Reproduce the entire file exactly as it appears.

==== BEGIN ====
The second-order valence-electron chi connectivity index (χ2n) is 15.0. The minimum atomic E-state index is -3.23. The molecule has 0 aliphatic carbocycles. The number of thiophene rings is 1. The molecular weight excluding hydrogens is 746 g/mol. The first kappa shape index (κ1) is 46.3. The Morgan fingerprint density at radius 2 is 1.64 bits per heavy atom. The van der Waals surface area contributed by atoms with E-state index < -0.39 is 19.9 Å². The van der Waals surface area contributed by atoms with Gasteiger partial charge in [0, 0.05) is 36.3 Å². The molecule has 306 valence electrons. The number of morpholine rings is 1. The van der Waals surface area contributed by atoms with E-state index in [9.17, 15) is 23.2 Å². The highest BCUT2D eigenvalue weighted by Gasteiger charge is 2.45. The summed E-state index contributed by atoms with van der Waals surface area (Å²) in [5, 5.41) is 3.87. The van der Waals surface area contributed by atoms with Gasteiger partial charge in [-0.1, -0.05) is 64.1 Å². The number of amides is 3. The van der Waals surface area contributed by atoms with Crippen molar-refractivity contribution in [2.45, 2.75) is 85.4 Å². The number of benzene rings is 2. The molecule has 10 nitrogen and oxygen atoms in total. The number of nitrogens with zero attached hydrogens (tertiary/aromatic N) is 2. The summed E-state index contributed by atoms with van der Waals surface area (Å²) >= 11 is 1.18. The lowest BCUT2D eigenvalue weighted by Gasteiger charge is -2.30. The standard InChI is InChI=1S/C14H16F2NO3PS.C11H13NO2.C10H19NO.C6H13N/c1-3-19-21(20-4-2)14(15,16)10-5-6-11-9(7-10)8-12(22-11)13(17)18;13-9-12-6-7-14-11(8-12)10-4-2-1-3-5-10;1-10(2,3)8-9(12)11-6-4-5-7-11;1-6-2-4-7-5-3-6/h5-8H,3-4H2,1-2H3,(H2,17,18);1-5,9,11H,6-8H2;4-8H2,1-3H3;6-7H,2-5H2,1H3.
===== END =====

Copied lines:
The second-order valence-electron chi connectivity index (χ2n) is 15.0. The minimum atomic E-state index is -3.23. The molecule has 0 aliphatic carbocycles. The number of thiophene rings is 1. The molecular weight excluding hydrogens is 746 g/mol. The first kappa shape index (κ1) is 46.3. The Morgan fingerprint density at radius 2 is 1.64 bits per heavy atom. The van der Waals surface area contributed by atoms with E-state index < -0.39 is 19.9 Å². The van der Waals surface area contributed by atoms with Gasteiger partial charge in [0, 0.05) is 36.3 Å². The molecule has 306 valence electrons. The number of morpholine rings is 1. The van der Waals surface area contributed by atoms with E-state index in [9.17, 15) is 23.2 Å². The highest BCUT2D eigenvalue weighted by Gasteiger charge is 2.45. The summed E-state index contributed by atoms with van der Waals surface area (Å²) in [5, 5.41) is 3.87. The van der Waals surface area contributed by atoms with Gasteiger partial charge in [-0.1, -0.05) is 64.1 Å². The number of amides is 3. The van der Waals surface area contributed by atoms with Crippen molar-refractivity contribution in [2.45, 2.75) is 85.4 Å². The number of benzene rings is 2. The molecule has 10 nitrogen and oxygen atoms in total. The number of nitrogens with zero attached hydrogens (tertiary/aromatic N) is 2. The summed E-state index contributed by atoms with van der Waals surface area (Å²) >= 11 is 1.18. The lowest BCUT2D eigenvalue weighted by Gasteiger charge is -2.30. The standard InChI is InChI=1S/C14H16F2NO3PS.C11H13NO2.C10H19NO.C6H13N/c1-3-19-21(20-4-2)14(15,16)10-5-6-11-9(7-10)8-12(22-11)13(17)18;13-9-12-6-7-14-11(8-12)10-4-2-1-3-5-10;1-10(2,3)8-9(12)11-6-4-5-7-11;1-6-2-4-7-5-3-6/h5-8H,3-4H2,1-2H3,(H2,17,18);1-5,9,11H,6-8H2;4-8H2,1-3H3;6-7H,2-5H2,1H3.